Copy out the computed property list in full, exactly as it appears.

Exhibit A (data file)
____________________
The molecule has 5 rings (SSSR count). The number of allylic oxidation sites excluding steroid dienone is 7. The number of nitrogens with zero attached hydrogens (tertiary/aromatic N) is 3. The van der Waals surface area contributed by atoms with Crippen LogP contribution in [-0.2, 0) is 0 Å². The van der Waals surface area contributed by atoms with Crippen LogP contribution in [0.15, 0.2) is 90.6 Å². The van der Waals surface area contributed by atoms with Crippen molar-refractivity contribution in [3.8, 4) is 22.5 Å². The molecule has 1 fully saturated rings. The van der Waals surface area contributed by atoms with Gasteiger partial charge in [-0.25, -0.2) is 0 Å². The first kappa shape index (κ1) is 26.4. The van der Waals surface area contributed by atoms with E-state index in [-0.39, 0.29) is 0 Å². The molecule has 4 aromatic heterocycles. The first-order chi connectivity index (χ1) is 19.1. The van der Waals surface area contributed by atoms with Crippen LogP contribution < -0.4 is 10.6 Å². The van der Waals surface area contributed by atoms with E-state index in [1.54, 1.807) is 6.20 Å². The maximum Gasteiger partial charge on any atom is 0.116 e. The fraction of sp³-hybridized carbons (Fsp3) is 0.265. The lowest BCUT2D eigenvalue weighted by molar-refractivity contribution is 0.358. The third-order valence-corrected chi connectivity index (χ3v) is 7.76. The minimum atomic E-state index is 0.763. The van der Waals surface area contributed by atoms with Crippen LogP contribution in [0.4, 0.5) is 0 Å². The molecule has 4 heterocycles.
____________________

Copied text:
The molecule has 5 rings (SSSR count). The number of allylic oxidation sites excluding steroid dienone is 7. The number of nitrogens with zero attached hydrogens (tertiary/aromatic N) is 3. The van der Waals surface area contributed by atoms with Crippen LogP contribution in [-0.2, 0) is 0 Å². The van der Waals surface area contributed by atoms with Crippen LogP contribution in [0.15, 0.2) is 90.6 Å². The van der Waals surface area contributed by atoms with Crippen molar-refractivity contribution in [3.8, 4) is 22.5 Å². The molecule has 1 fully saturated rings. The van der Waals surface area contributed by atoms with Gasteiger partial charge in [-0.25, -0.2) is 0 Å². The first kappa shape index (κ1) is 26.4. The van der Waals surface area contributed by atoms with E-state index in [-0.39, 0.29) is 0 Å². The molecule has 4 aromatic heterocycles. The first-order chi connectivity index (χ1) is 19.1. The van der Waals surface area contributed by atoms with Crippen LogP contribution < -0.4 is 10.6 Å². The van der Waals surface area contributed by atoms with E-state index in [1.54, 1.807) is 6.20 Å². The maximum Gasteiger partial charge on any atom is 0.116 e. The fraction of sp³-hybridized carbons (Fsp3) is 0.265. The lowest BCUT2D eigenvalue weighted by molar-refractivity contribution is 0.358. The third-order valence-corrected chi connectivity index (χ3v) is 7.76. The minimum atomic E-state index is 0.763. The van der Waals surface area contributed by atoms with Crippen LogP contribution in [0.4, 0.5) is 0 Å². The molecule has 4 heterocycles.